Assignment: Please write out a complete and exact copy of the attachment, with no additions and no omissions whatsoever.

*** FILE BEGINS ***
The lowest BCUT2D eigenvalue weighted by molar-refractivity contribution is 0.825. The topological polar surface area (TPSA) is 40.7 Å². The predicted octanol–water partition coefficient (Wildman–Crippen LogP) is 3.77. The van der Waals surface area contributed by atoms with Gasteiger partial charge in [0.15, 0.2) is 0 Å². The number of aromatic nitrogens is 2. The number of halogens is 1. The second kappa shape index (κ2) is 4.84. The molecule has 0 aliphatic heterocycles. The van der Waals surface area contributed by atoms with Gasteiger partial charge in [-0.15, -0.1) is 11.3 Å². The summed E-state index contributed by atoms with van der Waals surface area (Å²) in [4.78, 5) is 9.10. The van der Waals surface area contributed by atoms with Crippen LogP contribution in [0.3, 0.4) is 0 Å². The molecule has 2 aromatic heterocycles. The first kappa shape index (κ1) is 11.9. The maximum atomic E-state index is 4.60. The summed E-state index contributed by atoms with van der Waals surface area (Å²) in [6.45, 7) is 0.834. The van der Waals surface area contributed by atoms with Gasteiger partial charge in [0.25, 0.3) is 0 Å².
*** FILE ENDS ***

The lowest BCUT2D eigenvalue weighted by molar-refractivity contribution is 0.825. The topological polar surface area (TPSA) is 40.7 Å². The predicted octanol–water partition coefficient (Wildman–Crippen LogP) is 3.77. The van der Waals surface area contributed by atoms with Gasteiger partial charge in [0.15, 0.2) is 0 Å². The number of aromatic nitrogens is 2. The number of halogens is 1. The second kappa shape index (κ2) is 4.84. The molecule has 0 aliphatic heterocycles. The van der Waals surface area contributed by atoms with Gasteiger partial charge in [-0.15, -0.1) is 11.3 Å². The summed E-state index contributed by atoms with van der Waals surface area (Å²) in [4.78, 5) is 9.10. The van der Waals surface area contributed by atoms with Crippen LogP contribution in [0.3, 0.4) is 0 Å². The molecule has 2 aromatic heterocycles. The first kappa shape index (κ1) is 11.9. The maximum atomic E-state index is 4.60. The summed E-state index contributed by atoms with van der Waals surface area (Å²) in [6.45, 7) is 0.834. The van der Waals surface area contributed by atoms with Gasteiger partial charge in [0.25, 0.3) is 0 Å².